From An Easy Place to Die:


At least



Was being


-from The Crime on Cote Des Neiges (1951)

And from In The Darkness:

The moon disappeared.

The silence was filthy.

-from Flee From Terror (1957).

Odourless Press made a triumphant return to Ottawa for the fair, bringing along four new productions and getting editor, publisher and bookmaker Bardia Sinaee up to read at the pre-fair reading. Odourless has come a long way from the tiny, enveloped productions of 2011. Sinaee, newly-graduated and underemployed, has taken the opportunity to dive into book making with an energy and enthusiasm that should get anyone worked up about the possibilities of chapbook publishing. These new items (two chapbooks, two broadsides) are playful and unique, each item stands alone aesthetically. Sinaee is clearly pushing himself to explore the craft, and is striving to create items that respond individually to the work he is publishing. You should read his contributions to this interview Andrew Faulker did with Odourless, Ferno House, and my own Apt. 9.


There is more than one Ottawa connection here too. Sinaee recently returned to Toronto (or Etobicoke), there is a broadside from Ben Ladouceur (another recent-ish transplant to Toronto from Ottawa), and Suzannah Showler has a chapbook here (one time of Ottawa, now with a recent Bronwen Wallace shortlisting to her name and a forthcoming first trade collection). The set is rounded out with a broadside from Ferno House’s Mat Laporte (with a full chapbook to follow) and a chapbook from Matthew Walsh. There are too many items to discuss in proper detail here, but Odourless has, since its beginning, published smart, sharp, quick, funny, almost-manic poems. Bardia’s tastes gives the entire Odourless universe a certain coherence. From my experience with Bardia around In/Words, he has a keen editorial eye and an educated critical perspective to back up his positions. The full shape of what he is after through Odourless will start to be clearer in three or four years time, but the excitement and enthusiasm of these productions is to be celebrated. Sinaee is young, his poets are young, and the press is young. This is all to his advantage, and I’ll be curious to see how it develops as Sinaee and his tastes age. If I’m not mistaken, the second printings of many of these items are already sold out. Contact Bardia to find out if you’re already out of luck. You wish you had the full Odourless bibliography.



Dog Bites Cameron Books is an operation I am not entirely sure how to speak about here. I am the Cameron of the name, derived from a false story about one of Dave Currie and Lara Wlodarczyk’s dogs biting me. At the book fair, Dog Bites Cameron released its second production, A Pack of Lies from J.M. Francheteau. The first book from the press, So Far by Jordan Chevalier, was released in March at Versefest.


The two items are clearly different objects, a fact noted in the back of the Francheteau production: “Dog Bites Cameron Books is evolving. This second effort marks a sharp departure from the hardcover book format of [So Far]. As editors and designers, we are learning new techniques and new approaches to book making. We are utilizing our knowledge to craft our designs to specific works that our authors send us.” The stated goal of Lara and Dave is to create a “unique tactile experience” for each piece of work produced. This is a worthwhile ambition, and on those terms Dog Bites Cameron is succeeding so far. These are unique objects. At the same time, the productions suffer a bit from this wide-ranging ambition. Hardcover book binding is a delicate art, as is box-making. So Far and A Pack of Lies both feel like preliminary, and perhaps overextended, efforts at these arts. I suspect the editors are aware of this, that the objects themselves aren’t as clean as they might have hoped. The cutting of the pages in the Francheteau book is inconsistent, for example, and the box is coming undone in the middle.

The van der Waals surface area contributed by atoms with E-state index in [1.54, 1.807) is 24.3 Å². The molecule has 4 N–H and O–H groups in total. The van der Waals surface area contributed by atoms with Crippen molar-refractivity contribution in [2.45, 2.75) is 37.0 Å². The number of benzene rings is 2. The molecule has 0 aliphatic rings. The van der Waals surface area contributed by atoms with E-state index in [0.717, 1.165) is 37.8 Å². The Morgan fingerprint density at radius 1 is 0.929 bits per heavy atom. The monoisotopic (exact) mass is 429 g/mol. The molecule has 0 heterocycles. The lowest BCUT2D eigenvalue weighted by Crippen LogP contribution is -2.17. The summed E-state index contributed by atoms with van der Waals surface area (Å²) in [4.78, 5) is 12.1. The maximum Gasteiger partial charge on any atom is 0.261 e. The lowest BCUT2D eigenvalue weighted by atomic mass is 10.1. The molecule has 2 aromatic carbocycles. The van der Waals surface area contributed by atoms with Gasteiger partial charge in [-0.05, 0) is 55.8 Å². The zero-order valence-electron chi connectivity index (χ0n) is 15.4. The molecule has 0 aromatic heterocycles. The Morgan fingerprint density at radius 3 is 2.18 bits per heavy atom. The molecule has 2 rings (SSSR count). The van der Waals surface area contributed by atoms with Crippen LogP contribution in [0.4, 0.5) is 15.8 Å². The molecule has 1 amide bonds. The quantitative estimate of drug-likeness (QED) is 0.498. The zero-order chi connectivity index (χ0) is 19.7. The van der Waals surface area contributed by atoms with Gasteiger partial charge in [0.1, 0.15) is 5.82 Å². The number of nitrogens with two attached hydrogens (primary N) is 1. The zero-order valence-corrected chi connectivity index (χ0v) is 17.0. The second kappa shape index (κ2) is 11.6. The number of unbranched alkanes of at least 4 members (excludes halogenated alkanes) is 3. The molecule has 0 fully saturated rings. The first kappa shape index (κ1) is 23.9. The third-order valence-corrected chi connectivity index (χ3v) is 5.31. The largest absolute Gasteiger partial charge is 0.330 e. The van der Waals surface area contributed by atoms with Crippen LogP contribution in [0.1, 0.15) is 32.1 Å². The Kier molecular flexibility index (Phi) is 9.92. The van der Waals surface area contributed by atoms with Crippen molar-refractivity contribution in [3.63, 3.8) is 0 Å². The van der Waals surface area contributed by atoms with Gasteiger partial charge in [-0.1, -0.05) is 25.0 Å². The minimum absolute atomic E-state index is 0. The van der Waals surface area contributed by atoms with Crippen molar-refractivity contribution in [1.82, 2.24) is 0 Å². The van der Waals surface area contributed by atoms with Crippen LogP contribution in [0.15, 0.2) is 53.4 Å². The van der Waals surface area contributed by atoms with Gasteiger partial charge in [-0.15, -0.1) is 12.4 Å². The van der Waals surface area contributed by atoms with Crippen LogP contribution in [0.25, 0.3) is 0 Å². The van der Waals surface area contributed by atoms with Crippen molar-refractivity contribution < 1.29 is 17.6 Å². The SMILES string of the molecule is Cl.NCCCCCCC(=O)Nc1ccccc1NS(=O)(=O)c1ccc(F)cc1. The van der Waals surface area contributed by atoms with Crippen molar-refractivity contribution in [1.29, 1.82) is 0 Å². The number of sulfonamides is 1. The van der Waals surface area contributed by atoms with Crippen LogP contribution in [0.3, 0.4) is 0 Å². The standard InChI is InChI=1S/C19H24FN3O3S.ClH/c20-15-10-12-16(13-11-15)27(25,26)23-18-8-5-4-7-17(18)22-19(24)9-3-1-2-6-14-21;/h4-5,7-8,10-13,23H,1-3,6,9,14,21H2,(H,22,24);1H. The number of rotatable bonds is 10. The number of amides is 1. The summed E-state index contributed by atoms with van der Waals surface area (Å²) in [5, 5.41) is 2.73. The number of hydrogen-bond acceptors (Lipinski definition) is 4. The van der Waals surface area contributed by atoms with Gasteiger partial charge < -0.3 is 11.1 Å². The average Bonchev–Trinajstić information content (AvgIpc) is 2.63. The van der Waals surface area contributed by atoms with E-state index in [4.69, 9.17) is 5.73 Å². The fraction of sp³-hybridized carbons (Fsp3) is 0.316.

That being said, there remains much to be admired here. Hand-sewn perfect bound books, loose pages bound in hand-constructed boxes, these are things to celebrate. The prints by Lara Wlodarczyk in the Francheteau book are especially impressive. Vibrant and bright, they complement the poems.  (Apologies for the blurry image below):


Francheteau’s poems are fairly long, and the complexity of the book has kept me from giving it the time I’ll need to really digest the work at this early stage, so I’ll resist comment on the poems here. This entry is perhaps more an acknowledgement of the arrival of Dog Bites Cameron. Welcome to the scene! We’re happy to have you here! Love the logo! Keep up the ambitious and admirable work! And hang onto a copy of everything you produce for me!


I bought far too much at the fair to discuss it all here, but I’ll wrap up with an item from Amanda Earl. At the bywords/AngelHousePress table, Amanda was giving away colourful, handpainted bottles stuffed with individual lines that call on the reader to construct poems. Information from Amanda: “Poemeceuticals in an edition of 10, all given away during the fair, another ephemeral production of Le Temps des Cerises, an imprint of AngelHousePress.” It is a clever, friendly gesture that makes the reader aware of their own creative participation in the entire process. I don’t know how many of these Amanda brought along, but I’m thrilled to have one at home. Playful and ambitious, exactly as Ottawa has come to expect from Amanda. Now, to figure out how it might fit on a bookshelf…


Published by Cameron Anstee

Cameron Anstee lives and writes in Ottawa ON where he runs Apt. 9 Press and is pursuing a PhD in English Literature at the University of Ottawa.